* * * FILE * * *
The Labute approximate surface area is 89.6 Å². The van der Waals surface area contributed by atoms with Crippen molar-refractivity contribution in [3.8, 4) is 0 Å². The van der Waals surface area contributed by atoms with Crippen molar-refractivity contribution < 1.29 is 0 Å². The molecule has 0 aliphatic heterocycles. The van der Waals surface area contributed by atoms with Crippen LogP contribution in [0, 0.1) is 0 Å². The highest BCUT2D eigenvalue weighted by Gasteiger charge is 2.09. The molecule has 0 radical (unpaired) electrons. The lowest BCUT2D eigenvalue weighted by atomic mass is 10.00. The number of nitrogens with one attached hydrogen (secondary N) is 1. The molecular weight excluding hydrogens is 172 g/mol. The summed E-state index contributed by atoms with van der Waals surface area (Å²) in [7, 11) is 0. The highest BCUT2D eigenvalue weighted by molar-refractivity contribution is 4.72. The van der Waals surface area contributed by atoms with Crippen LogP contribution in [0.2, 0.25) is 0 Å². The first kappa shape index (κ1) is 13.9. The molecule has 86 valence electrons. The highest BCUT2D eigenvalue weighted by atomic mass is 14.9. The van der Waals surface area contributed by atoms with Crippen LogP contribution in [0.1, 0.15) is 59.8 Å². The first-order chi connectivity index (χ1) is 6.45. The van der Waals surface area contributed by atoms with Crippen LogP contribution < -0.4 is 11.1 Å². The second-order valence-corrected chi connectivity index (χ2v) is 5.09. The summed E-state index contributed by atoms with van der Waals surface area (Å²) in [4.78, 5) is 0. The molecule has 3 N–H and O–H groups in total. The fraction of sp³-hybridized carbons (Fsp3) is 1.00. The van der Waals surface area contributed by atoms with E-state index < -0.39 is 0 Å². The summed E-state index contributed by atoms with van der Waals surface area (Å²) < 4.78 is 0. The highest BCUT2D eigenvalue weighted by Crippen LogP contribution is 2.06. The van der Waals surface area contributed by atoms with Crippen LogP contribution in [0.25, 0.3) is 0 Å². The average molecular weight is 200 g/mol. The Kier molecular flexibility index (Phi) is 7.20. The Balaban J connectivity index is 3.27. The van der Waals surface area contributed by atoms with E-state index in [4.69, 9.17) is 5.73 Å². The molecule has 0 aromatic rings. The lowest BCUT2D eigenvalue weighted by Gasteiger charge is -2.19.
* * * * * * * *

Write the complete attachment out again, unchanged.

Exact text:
The Labute approximate surface area is 89.6 Å². The van der Waals surface area contributed by atoms with Crippen molar-refractivity contribution in [3.8, 4) is 0 Å². The van der Waals surface area contributed by atoms with Crippen molar-refractivity contribution < 1.29 is 0 Å². The molecule has 0 aliphatic heterocycles. The van der Waals surface area contributed by atoms with Crippen LogP contribution in [0, 0.1) is 0 Å². The highest BCUT2D eigenvalue weighted by Gasteiger charge is 2.09. The molecule has 0 radical (unpaired) electrons. The lowest BCUT2D eigenvalue weighted by atomic mass is 10.00. The number of nitrogens with one attached hydrogen (secondary N) is 1. The molecular weight excluding hydrogens is 172 g/mol. The summed E-state index contributed by atoms with van der Waals surface area (Å²) in [7, 11) is 0. The highest BCUT2D eigenvalue weighted by molar-refractivity contribution is 4.72. The van der Waals surface area contributed by atoms with Crippen LogP contribution in [0.2, 0.25) is 0 Å². The first kappa shape index (κ1) is 13.9. The molecule has 86 valence electrons. The highest BCUT2D eigenvalue weighted by atomic mass is 14.9. The van der Waals surface area contributed by atoms with Crippen LogP contribution in [0.1, 0.15) is 59.8 Å². The first-order chi connectivity index (χ1) is 6.45. The van der Waals surface area contributed by atoms with Crippen LogP contribution < -0.4 is 11.1 Å². The second-order valence-corrected chi connectivity index (χ2v) is 5.09. The summed E-state index contributed by atoms with van der Waals surface area (Å²) in [4.78, 5) is 0. The molecule has 3 N–H and O–H groups in total. The fraction of sp³-hybridized carbons (Fsp3) is 1.00. The van der Waals surface area contributed by atoms with E-state index < -0.39 is 0 Å². The summed E-state index contributed by atoms with van der Waals surface area (Å²) < 4.78 is 0. The highest BCUT2D eigenvalue weighted by Crippen LogP contribution is 2.06. The van der Waals surface area contributed by atoms with Crippen LogP contribution in [0.25, 0.3) is 0 Å². The average molecular weight is 200 g/mol. The Kier molecular flexibility index (Phi) is 7.20. The Balaban J connectivity index is 3.27. The van der Waals surface area contributed by atoms with E-state index in [4.69, 9.17) is 5.73 Å². The molecule has 0 aromatic rings. The lowest BCUT2D eigenvalue weighted by Gasteiger charge is -2.19.